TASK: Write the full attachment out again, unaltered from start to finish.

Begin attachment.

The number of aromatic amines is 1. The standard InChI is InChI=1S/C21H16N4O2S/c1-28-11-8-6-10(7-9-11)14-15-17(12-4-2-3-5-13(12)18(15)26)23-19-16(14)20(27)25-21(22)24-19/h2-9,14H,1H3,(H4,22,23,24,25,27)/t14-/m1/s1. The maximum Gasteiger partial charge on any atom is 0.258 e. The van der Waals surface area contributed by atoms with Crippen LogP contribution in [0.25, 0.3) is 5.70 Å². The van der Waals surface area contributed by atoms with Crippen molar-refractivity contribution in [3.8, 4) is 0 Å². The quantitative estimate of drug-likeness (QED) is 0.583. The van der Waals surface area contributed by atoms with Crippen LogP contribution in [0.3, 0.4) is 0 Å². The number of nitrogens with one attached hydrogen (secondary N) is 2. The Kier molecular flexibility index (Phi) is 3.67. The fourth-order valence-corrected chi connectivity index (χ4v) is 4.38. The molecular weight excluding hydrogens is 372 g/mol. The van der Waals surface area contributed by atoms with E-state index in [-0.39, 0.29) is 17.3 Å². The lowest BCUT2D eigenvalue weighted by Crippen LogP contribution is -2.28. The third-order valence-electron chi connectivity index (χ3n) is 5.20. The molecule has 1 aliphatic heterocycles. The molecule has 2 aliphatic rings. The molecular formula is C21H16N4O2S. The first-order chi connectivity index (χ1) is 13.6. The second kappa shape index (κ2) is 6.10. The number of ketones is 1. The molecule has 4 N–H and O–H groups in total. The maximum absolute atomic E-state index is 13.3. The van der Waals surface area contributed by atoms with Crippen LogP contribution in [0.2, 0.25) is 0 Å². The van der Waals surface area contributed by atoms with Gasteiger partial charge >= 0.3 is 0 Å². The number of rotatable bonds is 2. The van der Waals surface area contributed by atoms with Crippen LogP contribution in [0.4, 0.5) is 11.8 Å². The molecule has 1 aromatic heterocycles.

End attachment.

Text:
The number of aromatic amines is 1. The standard InChI is InChI=1S/C21H16N4O2S/c1-28-11-8-6-10(7-9-11)14-15-17(12-4-2-3-5-13(12)18(15)26)23-19-16(14)20(27)25-21(22)24-19/h2-9,14H,1H3,(H4,22,23,24,25,27)/t14-/m1/s1. The maximum Gasteiger partial charge on any atom is 0.258 e. The van der Waals surface area contributed by atoms with Crippen LogP contribution in [0.25, 0.3) is 5.70 Å². The van der Waals surface area contributed by atoms with Crippen molar-refractivity contribution in [3.8, 4) is 0 Å². The quantitative estimate of drug-likeness (QED) is 0.583. The van der Waals surface area contributed by atoms with Crippen LogP contribution in [0.3, 0.4) is 0 Å². The number of nitrogens with one attached hydrogen (secondary N) is 2. The Kier molecular flexibility index (Phi) is 3.67. The fourth-order valence-corrected chi connectivity index (χ4v) is 4.38. The molecular weight excluding hydrogens is 372 g/mol. The van der Waals surface area contributed by atoms with E-state index in [-0.39, 0.29) is 17.3 Å². The lowest BCUT2D eigenvalue weighted by Crippen LogP contribution is -2.28. The third-order valence-electron chi connectivity index (χ3n) is 5.20. The molecule has 1 aliphatic heterocycles. The molecule has 2 aliphatic rings. The molecular formula is C21H16N4O2S. The first-order chi connectivity index (χ1) is 13.6. The second kappa shape index (κ2) is 6.10. The number of ketones is 1. The molecule has 4 N–H and O–H groups in total. The maximum absolute atomic E-state index is 13.3. The van der Waals surface area contributed by atoms with Crippen LogP contribution in [0.2, 0.25) is 0 Å². The van der Waals surface area contributed by atoms with Gasteiger partial charge >= 0.3 is 0 Å². The number of rotatable bonds is 2. The van der Waals surface area contributed by atoms with Crippen LogP contribution in [0.4, 0.5) is 11.8 Å². The molecule has 1 aromatic heterocycles.